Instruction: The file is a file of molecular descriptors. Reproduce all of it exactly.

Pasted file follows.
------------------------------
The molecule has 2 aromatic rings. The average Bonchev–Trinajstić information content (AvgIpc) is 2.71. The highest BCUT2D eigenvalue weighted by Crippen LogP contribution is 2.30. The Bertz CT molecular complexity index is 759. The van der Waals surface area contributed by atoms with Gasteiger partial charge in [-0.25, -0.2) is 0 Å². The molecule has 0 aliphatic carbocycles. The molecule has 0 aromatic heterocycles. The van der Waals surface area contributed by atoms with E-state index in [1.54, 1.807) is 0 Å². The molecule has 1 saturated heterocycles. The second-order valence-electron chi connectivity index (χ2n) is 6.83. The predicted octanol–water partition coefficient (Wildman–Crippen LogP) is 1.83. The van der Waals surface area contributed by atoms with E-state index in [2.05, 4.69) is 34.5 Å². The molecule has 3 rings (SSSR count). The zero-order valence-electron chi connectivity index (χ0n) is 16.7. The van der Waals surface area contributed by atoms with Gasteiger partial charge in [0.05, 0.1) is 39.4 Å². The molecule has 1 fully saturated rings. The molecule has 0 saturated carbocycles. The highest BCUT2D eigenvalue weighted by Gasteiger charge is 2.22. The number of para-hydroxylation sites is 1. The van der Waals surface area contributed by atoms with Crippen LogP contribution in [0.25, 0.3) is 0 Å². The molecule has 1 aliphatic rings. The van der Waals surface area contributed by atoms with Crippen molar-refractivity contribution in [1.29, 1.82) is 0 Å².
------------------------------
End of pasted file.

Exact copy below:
The molecule has 2 aromatic rings. The average Bonchev–Trinajstić information content (AvgIpc) is 2.71. The highest BCUT2D eigenvalue weighted by Crippen LogP contribution is 2.30. The Bertz CT molecular complexity index is 759. The van der Waals surface area contributed by atoms with Gasteiger partial charge in [-0.25, -0.2) is 0 Å². The molecule has 0 aliphatic carbocycles. The molecule has 0 aromatic heterocycles. The van der Waals surface area contributed by atoms with E-state index in [1.54, 1.807) is 0 Å². The molecule has 1 saturated heterocycles. The second-order valence-electron chi connectivity index (χ2n) is 6.83. The predicted octanol–water partition coefficient (Wildman–Crippen LogP) is 1.83. The van der Waals surface area contributed by atoms with E-state index in [2.05, 4.69) is 34.5 Å². The molecule has 3 rings (SSSR count). The zero-order valence-electron chi connectivity index (χ0n) is 16.7. The van der Waals surface area contributed by atoms with Gasteiger partial charge in [0.05, 0.1) is 39.4 Å². The molecule has 1 fully saturated rings. The molecule has 0 saturated carbocycles. The highest BCUT2D eigenvalue weighted by Gasteiger charge is 2.22. The number of para-hydroxylation sites is 1. The van der Waals surface area contributed by atoms with Crippen LogP contribution in [0.25, 0.3) is 0 Å². The molecule has 1 aliphatic rings. The van der Waals surface area contributed by atoms with Crippen molar-refractivity contribution in [1.29, 1.82) is 0 Å².